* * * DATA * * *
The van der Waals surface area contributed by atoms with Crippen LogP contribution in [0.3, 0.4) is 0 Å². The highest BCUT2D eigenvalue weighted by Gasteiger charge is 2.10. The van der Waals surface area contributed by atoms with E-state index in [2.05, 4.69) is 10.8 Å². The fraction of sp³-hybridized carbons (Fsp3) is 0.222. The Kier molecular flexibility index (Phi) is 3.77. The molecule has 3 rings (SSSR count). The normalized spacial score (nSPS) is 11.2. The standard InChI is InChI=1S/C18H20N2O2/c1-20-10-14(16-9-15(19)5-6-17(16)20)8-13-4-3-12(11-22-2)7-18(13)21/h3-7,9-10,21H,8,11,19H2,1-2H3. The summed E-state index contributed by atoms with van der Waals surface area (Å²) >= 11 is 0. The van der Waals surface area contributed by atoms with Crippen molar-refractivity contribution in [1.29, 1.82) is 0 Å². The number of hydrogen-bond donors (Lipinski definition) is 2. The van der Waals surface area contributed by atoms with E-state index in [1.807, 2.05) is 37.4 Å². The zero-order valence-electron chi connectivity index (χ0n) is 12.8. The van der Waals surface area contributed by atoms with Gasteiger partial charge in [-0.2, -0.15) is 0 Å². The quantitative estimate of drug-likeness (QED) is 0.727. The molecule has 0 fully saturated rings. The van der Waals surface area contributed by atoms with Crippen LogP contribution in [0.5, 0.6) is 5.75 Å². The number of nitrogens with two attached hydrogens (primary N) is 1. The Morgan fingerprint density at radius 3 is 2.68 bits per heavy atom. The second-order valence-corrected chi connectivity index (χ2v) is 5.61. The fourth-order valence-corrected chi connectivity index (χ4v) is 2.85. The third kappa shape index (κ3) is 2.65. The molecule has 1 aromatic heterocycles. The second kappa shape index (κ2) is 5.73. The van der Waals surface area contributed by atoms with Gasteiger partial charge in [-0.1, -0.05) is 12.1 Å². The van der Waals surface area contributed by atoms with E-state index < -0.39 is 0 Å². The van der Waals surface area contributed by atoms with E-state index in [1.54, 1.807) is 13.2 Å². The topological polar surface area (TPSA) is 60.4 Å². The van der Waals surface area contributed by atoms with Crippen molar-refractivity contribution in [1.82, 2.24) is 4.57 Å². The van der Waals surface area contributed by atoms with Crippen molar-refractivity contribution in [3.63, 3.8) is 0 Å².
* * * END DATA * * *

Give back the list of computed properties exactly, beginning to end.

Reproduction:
The van der Waals surface area contributed by atoms with Crippen LogP contribution in [0.3, 0.4) is 0 Å². The highest BCUT2D eigenvalue weighted by Gasteiger charge is 2.10. The van der Waals surface area contributed by atoms with E-state index in [2.05, 4.69) is 10.8 Å². The fraction of sp³-hybridized carbons (Fsp3) is 0.222. The Kier molecular flexibility index (Phi) is 3.77. The molecule has 3 rings (SSSR count). The normalized spacial score (nSPS) is 11.2. The standard InChI is InChI=1S/C18H20N2O2/c1-20-10-14(16-9-15(19)5-6-17(16)20)8-13-4-3-12(11-22-2)7-18(13)21/h3-7,9-10,21H,8,11,19H2,1-2H3. The summed E-state index contributed by atoms with van der Waals surface area (Å²) >= 11 is 0. The van der Waals surface area contributed by atoms with Crippen molar-refractivity contribution in [1.29, 1.82) is 0 Å². The number of hydrogen-bond donors (Lipinski definition) is 2. The van der Waals surface area contributed by atoms with E-state index in [1.807, 2.05) is 37.4 Å². The zero-order valence-electron chi connectivity index (χ0n) is 12.8. The van der Waals surface area contributed by atoms with Gasteiger partial charge in [-0.2, -0.15) is 0 Å². The quantitative estimate of drug-likeness (QED) is 0.727. The molecule has 0 fully saturated rings. The van der Waals surface area contributed by atoms with Crippen LogP contribution in [0.5, 0.6) is 5.75 Å². The number of nitrogens with two attached hydrogens (primary N) is 1. The Morgan fingerprint density at radius 3 is 2.68 bits per heavy atom. The second-order valence-corrected chi connectivity index (χ2v) is 5.61. The fourth-order valence-corrected chi connectivity index (χ4v) is 2.85. The third kappa shape index (κ3) is 2.65. The molecule has 1 aromatic heterocycles. The second kappa shape index (κ2) is 5.73. The van der Waals surface area contributed by atoms with Gasteiger partial charge in [-0.1, -0.05) is 12.1 Å². The van der Waals surface area contributed by atoms with E-state index < -0.39 is 0 Å². The van der Waals surface area contributed by atoms with E-state index in [1.54, 1.807) is 13.2 Å². The topological polar surface area (TPSA) is 60.4 Å². The van der Waals surface area contributed by atoms with Crippen molar-refractivity contribution in [1.82, 2.24) is 4.57 Å². The van der Waals surface area contributed by atoms with Crippen molar-refractivity contribution in [3.63, 3.8) is 0 Å².